• If your school doesn’t have bells, schedule an extra five minutes per day of recess. That way, you don’t run afoul of state law if you dismiss late or decide a few students lose minutes for poor behavior. You can even cancel one recess per week and still stay within guidelines.
  • To add calm to your classroom, post a list for line order (My favorites are ABC and height) and rotate through it so every child has a day to go first for everything including choice of snacks, jobs, getting work checked, and anything else that matters. Children don’t see drawing Popsicle sticks as fair. (They aren’t. One year for college housing lottery, I drew 399 out of 400. The next year, I drew 800 out of 800. How was that fair?) Randomness creates uncertainty and tension. Banish it.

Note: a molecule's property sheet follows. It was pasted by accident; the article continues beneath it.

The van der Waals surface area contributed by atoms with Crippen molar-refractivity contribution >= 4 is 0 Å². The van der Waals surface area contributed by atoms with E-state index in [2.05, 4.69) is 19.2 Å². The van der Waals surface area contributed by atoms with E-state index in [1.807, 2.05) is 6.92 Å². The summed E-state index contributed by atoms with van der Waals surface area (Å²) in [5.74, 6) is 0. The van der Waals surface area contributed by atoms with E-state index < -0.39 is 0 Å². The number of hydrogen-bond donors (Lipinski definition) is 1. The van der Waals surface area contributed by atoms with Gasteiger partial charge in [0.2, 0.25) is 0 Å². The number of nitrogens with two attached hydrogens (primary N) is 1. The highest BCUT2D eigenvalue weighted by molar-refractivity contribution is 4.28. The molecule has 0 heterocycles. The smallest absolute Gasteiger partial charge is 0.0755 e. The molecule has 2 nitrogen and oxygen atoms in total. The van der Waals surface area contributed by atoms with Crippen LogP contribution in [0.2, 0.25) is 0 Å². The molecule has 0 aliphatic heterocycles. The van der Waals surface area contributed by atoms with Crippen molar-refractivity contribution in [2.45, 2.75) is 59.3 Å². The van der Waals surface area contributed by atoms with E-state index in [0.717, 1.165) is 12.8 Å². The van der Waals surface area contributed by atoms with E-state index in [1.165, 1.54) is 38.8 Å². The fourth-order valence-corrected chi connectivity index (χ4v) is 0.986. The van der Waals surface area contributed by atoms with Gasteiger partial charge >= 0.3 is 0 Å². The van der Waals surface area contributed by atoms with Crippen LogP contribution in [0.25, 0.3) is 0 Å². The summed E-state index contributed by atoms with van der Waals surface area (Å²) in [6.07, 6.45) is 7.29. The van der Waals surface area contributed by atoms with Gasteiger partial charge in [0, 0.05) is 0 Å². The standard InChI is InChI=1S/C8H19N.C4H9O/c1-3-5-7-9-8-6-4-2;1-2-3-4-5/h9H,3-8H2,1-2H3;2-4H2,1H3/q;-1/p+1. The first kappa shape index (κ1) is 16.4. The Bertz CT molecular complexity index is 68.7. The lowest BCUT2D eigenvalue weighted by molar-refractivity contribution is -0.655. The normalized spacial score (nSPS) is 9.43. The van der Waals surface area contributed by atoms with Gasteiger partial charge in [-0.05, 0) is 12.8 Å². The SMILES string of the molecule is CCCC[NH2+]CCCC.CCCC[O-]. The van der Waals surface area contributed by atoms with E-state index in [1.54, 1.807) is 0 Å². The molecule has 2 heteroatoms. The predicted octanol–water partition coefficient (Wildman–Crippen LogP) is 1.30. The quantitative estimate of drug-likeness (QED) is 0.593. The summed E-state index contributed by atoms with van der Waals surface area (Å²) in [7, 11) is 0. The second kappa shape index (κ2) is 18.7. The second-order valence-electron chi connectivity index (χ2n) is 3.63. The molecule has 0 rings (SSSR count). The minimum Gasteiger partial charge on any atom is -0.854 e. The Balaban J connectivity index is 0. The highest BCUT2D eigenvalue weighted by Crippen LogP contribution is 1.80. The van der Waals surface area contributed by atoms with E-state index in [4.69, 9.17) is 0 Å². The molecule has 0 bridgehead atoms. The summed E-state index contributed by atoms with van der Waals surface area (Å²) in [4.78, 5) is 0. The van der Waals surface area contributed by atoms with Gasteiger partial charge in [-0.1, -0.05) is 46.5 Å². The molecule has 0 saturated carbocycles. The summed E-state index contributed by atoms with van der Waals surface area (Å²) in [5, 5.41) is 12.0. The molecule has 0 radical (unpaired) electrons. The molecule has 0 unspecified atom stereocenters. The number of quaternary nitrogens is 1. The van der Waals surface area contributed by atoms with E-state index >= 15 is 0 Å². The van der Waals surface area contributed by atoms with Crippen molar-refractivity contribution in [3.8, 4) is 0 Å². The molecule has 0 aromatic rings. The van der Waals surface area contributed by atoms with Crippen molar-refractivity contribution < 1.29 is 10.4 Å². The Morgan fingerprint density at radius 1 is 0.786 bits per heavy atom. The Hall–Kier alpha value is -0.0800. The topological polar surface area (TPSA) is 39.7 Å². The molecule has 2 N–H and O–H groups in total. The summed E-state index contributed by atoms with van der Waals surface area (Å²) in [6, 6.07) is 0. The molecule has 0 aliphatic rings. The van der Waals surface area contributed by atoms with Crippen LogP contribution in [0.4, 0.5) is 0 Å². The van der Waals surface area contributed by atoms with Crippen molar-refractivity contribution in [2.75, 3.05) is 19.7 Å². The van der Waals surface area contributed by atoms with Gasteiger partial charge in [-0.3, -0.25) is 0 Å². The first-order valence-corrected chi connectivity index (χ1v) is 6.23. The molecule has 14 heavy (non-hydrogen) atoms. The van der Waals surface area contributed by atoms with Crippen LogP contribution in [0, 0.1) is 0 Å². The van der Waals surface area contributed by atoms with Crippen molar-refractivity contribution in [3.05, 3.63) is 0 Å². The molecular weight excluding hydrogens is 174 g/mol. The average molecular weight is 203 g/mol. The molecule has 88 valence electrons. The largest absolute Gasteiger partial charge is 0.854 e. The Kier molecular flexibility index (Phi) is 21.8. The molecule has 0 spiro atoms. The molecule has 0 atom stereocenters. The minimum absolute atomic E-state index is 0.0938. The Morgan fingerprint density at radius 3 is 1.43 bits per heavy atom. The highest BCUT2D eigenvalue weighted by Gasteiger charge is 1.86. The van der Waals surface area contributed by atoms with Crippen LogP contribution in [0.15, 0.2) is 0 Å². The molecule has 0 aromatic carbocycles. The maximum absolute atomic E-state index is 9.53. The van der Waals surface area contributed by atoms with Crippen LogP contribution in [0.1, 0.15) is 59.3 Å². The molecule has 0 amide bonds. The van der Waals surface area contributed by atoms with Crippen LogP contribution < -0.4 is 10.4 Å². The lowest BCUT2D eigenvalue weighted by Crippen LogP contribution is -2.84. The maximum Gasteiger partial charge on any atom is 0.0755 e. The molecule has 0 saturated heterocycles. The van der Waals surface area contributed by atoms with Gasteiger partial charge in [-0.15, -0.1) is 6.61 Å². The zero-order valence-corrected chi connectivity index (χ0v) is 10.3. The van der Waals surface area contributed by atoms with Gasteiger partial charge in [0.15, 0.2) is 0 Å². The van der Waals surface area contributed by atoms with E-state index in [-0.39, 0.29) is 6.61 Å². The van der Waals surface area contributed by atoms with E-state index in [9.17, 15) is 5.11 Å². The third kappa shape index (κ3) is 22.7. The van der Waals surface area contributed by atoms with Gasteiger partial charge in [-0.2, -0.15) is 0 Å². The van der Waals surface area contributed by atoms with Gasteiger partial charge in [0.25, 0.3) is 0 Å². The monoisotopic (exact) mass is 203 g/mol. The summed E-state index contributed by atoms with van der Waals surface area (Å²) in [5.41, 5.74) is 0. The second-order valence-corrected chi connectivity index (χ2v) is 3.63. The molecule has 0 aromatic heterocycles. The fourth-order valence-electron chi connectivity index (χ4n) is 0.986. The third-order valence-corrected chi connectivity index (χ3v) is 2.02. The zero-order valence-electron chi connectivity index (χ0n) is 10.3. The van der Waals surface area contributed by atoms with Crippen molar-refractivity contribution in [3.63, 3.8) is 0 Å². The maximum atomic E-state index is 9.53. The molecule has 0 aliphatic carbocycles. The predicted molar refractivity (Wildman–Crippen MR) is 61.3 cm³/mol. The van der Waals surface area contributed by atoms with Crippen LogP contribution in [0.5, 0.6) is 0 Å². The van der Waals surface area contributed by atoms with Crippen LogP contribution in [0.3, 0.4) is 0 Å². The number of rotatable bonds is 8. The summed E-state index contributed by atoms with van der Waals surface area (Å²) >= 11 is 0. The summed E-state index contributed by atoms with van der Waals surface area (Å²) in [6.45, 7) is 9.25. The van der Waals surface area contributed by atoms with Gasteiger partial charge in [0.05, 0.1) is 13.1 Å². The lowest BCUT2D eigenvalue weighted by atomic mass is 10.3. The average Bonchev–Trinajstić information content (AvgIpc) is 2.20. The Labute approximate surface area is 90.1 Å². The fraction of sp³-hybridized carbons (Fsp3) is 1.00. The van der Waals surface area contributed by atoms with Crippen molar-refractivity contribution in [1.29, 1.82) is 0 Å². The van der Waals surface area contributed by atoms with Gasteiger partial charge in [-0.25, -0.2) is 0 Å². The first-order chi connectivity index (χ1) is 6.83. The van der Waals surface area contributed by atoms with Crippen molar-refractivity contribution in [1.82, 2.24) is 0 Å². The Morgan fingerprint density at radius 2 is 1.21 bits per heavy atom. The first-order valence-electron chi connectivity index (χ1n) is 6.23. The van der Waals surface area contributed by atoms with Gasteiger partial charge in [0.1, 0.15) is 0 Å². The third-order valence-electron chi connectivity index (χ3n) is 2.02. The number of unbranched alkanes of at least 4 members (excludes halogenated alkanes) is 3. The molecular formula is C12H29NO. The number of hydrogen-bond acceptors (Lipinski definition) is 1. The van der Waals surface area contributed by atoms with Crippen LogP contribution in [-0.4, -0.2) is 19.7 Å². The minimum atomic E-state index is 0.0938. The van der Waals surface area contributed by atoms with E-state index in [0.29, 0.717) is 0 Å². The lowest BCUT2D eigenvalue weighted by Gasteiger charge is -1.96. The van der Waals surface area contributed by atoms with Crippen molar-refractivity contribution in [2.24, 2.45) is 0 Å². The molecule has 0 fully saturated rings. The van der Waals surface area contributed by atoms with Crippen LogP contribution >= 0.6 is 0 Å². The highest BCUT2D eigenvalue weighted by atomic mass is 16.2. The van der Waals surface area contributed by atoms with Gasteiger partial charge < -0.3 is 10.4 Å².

• To keep the same five students from sucking up all of your time, make rules for who can come to get help. I call up students in order by whose day it is to go first and no one else can come up unless they are completely finished. If someone is panicked and needs help before then, they may, “Ask someone smart,” usually one of the early finishers or “Ask three before me,” which doesn’t work as well.
  • To improve participation, have all of the students stand up. Each child can sit down once they answer a question or contribute an idea. The irony is that children can’t wait to get out of their seat until you make them stand up. Then they can’t wait to sit down.